Strategy is not a silver bullet. It is not that thing that you find and can use forever without ever changing it. It is not a mathematical solution where there can only be one answer. The context is always shifting, meaning that what led you to success yesterday, may not lead you to success today.
Thinking to the future with a pulse on today’s markets
Remaining responsive to mercurial markets and the tantalising speed of technological change requires companies to stay open, alert and to search what might matter next. Success comes from exploiting what works over time. Good strategy is a hybrid of both. It is about searching for problems that need to be solved, exploring possible solutions, and implementation after thorough investigation.
For it to work in the long-term, it needs to be constantly challenged in the short-term, and this requires agility, know-how and resilience. Think of it as a continuum – too far down the long-term, fixed view is problematic, as you won’t keep pace with the rate of change, as is a business plan that is too reactive, constantly shifting focus to whatever is new and exciting. Too much focus either way opens the door to competitors who are able to combine both and deliver the value your customers want and need by understanding what they will want tomorrow as well as fulfilling what they say they want today.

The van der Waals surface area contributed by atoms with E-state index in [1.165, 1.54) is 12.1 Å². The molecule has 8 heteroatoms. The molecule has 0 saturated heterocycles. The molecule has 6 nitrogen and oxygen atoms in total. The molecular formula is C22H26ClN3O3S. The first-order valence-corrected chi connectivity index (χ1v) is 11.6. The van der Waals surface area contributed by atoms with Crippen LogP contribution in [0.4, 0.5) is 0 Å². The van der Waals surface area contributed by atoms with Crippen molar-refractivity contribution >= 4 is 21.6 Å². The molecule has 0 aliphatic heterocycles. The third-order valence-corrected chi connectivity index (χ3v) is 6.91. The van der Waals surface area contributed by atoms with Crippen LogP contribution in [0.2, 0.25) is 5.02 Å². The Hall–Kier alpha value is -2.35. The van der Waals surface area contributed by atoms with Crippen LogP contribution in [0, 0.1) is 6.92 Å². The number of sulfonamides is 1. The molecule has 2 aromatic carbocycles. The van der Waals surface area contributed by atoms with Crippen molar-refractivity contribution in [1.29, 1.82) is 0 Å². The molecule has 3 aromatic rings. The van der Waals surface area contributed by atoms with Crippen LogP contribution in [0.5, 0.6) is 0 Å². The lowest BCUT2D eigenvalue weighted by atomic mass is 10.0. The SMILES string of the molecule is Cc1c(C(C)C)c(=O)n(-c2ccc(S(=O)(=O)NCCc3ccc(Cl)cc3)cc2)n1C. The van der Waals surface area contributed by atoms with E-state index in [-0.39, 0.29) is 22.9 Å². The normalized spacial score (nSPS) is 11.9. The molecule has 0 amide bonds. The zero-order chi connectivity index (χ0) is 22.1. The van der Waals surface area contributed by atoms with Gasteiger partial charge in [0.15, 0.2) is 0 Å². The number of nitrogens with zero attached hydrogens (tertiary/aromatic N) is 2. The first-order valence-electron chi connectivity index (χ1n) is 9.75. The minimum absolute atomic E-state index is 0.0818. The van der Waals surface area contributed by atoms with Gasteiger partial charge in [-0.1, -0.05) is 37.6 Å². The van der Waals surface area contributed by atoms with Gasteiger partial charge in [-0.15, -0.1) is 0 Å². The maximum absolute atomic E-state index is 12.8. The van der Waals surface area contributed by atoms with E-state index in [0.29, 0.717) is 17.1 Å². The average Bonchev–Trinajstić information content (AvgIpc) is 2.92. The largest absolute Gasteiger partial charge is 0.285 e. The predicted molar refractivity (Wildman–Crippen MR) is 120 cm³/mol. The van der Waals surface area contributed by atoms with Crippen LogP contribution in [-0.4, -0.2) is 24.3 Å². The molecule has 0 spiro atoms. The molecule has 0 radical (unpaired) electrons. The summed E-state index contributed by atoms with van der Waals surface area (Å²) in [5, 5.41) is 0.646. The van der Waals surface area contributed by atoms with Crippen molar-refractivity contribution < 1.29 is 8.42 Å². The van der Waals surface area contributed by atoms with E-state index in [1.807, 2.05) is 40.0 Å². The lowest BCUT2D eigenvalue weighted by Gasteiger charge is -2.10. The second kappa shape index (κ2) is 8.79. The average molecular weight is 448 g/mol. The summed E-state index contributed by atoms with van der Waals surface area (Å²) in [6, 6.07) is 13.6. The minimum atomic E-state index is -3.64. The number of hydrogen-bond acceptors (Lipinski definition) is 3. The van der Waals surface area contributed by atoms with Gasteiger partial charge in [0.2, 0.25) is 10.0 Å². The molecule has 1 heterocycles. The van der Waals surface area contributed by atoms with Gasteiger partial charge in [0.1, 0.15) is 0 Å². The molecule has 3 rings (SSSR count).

Strategies for tomorrow vs actions for today
A long-term view of where you are heading, an openness to change, and an understanding that this change may alter that long-term goal at some point, and that you need to be constantly examining, questioning and exploring to determine at what point that needs to happen – that is a business strategy.
Consider the Mercedes Formula 1 team. As multiple world champions, with two top tier drivers on their books, they need to keep making strides in the here and now to stay in front of their competitors and to take home the silverware at the end of the season. But they also have to have an eye on the future, on what is coming next. They are already recruiting and investing in artificial intelligence and machine learning, preparing for where they believe they will need to be in three or four years’ time and building the new capabilities now that they will need in the future.
So what's the verdict?
Many people talk about strategy as if it is a recipe that doesn’t change but, in reality, businesses must constantly reappraise what they are doing and adapt as they go to keep their strategy relevant in the context of a changing environment. A solid business growth strategy has innovation at its heart, and a clear set of priorities around where and how to compete as the ‘head’ to guide that heart.
Taken from the white paper
A Continuum for Success: Combining Strategy and Innovation for Long-Term Growth
by Prof Mark Jenkins and Prof Patrick Reinmoeller